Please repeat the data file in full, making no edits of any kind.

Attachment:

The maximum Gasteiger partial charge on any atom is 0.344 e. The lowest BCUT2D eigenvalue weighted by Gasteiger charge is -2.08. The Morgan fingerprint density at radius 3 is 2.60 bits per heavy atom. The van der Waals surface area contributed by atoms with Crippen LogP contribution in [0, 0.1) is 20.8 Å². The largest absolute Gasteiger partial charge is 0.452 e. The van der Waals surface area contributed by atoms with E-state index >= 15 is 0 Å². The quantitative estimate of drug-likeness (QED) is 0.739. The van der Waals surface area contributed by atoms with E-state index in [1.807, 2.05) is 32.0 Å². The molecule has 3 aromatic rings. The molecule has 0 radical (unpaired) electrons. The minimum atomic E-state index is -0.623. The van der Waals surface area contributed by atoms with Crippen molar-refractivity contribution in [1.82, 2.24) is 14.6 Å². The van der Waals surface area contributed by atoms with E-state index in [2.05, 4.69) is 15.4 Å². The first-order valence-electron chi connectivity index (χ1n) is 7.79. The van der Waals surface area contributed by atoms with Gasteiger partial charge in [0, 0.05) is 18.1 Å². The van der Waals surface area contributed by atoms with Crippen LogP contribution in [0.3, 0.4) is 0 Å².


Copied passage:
The maximum Gasteiger partial charge on any atom is 0.344 e. The lowest BCUT2D eigenvalue weighted by Gasteiger charge is -2.08. The Morgan fingerprint density at radius 3 is 2.60 bits per heavy atom. The van der Waals surface area contributed by atoms with Crippen LogP contribution in [0, 0.1) is 20.8 Å². The largest absolute Gasteiger partial charge is 0.452 e. The van der Waals surface area contributed by atoms with E-state index >= 15 is 0 Å². The quantitative estimate of drug-likeness (QED) is 0.739. The van der Waals surface area contributed by atoms with E-state index in [1.807, 2.05) is 32.0 Å². The molecule has 3 aromatic rings. The molecule has 0 radical (unpaired) electrons. The minimum atomic E-state index is -0.623. The van der Waals surface area contributed by atoms with Crippen molar-refractivity contribution in [1.82, 2.24) is 14.6 Å². The van der Waals surface area contributed by atoms with E-state index in [2.05, 4.69) is 15.4 Å². The first-order valence-electron chi connectivity index (χ1n) is 7.79. The van der Waals surface area contributed by atoms with Gasteiger partial charge in [0, 0.05) is 18.1 Å². The van der Waals surface area contributed by atoms with Crippen LogP contribution in [0.3, 0.4) is 0 Å².